I enjoyed the incredible 360-degree views of the surrounding countryside so much that I talked Jim into driving up the toll road a couple days later so he could see it, too. There was too much traffic on the road on the weekend to interest him in cycling up or down, although we saw other folks on bikes.

View of Lake Placid from the summit of 4,867-foot Whiteface Mountain;
it looks like peak fall color in the valley.   (9-26-14)

Scenic lake on FR 72 in Adirondack Park near Wilmington, NY  (9'28-14)

While we were in this area Jim participated in the Stone Valley Gravel Grinder 50-mile bike race in Vermont near the NY state line. He had fun on the scenic route through the countryside.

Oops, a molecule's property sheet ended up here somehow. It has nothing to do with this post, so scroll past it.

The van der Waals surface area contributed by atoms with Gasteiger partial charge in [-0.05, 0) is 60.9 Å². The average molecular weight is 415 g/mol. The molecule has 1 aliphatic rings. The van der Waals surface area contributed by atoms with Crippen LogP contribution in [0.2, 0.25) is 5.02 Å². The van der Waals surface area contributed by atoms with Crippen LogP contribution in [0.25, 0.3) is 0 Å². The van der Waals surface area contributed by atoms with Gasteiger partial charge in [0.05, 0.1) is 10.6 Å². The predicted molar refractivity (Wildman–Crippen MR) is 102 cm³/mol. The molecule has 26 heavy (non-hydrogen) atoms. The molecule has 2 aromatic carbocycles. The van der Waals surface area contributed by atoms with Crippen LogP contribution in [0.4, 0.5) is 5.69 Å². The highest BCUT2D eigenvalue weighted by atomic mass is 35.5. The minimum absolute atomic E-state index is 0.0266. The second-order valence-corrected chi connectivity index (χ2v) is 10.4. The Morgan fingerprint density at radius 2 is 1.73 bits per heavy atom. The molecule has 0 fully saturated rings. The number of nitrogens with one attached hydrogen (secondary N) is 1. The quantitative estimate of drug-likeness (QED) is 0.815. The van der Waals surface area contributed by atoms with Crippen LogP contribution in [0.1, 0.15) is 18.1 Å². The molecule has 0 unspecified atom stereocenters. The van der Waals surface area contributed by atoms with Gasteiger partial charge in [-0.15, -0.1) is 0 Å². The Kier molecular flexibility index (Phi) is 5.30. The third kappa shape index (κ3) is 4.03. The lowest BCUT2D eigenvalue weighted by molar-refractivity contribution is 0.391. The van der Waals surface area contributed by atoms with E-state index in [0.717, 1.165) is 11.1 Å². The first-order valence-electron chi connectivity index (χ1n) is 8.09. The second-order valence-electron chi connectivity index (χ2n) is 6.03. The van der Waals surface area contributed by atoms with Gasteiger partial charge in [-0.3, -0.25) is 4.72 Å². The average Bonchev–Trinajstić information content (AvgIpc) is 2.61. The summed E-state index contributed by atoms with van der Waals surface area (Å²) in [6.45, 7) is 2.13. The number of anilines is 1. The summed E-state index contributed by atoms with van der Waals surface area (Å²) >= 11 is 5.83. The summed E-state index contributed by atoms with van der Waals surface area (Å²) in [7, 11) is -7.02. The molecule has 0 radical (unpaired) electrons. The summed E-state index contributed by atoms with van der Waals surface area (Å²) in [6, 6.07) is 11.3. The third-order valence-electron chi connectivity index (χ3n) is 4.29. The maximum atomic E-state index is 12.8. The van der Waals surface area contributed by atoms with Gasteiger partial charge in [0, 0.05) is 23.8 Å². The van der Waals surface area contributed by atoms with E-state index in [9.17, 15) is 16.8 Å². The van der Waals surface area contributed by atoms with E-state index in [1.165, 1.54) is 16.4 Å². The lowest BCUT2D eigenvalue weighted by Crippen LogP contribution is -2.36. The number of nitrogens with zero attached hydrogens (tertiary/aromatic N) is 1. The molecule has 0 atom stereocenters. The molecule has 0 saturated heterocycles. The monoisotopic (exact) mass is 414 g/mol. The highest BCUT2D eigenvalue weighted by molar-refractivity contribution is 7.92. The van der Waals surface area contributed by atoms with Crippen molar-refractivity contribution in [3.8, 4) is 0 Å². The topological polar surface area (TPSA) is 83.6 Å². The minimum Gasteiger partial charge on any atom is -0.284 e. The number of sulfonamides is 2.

After a week in the eastern Adirondacks we drove through the six million-acre park and camped farther west in upstate New York at Fort Drum in early October. The FamCamp has the largest full-service sites we've ever seen at a military installation, and lots of roads and trails to hike and ride.

More colorful leaves in the historic Quaker Cemetery on post at Fort Drum   (10-5-14)

We enjoyed exploring territory new to us near Lake Ontario, the St. Lawrence River, and the Thousand Islands area. While in upstate NY we also discovered some of the numerous wineries in the region. That was our first NY wine and the ones we tried were delicious. I love tasting regional wines that are new to me when we're traveling around the country.

By the second week of October it was getting chilly in northern NY so we made a beeline through PA to MD. We stayed at Andrews AFB again . . .

The oldest Smithsonian Institute building along The Mall in Washington, DC  (10-21-14)

Some pretty fall color at Andrews AFB golf course next to the FamCamp  (10-19-14)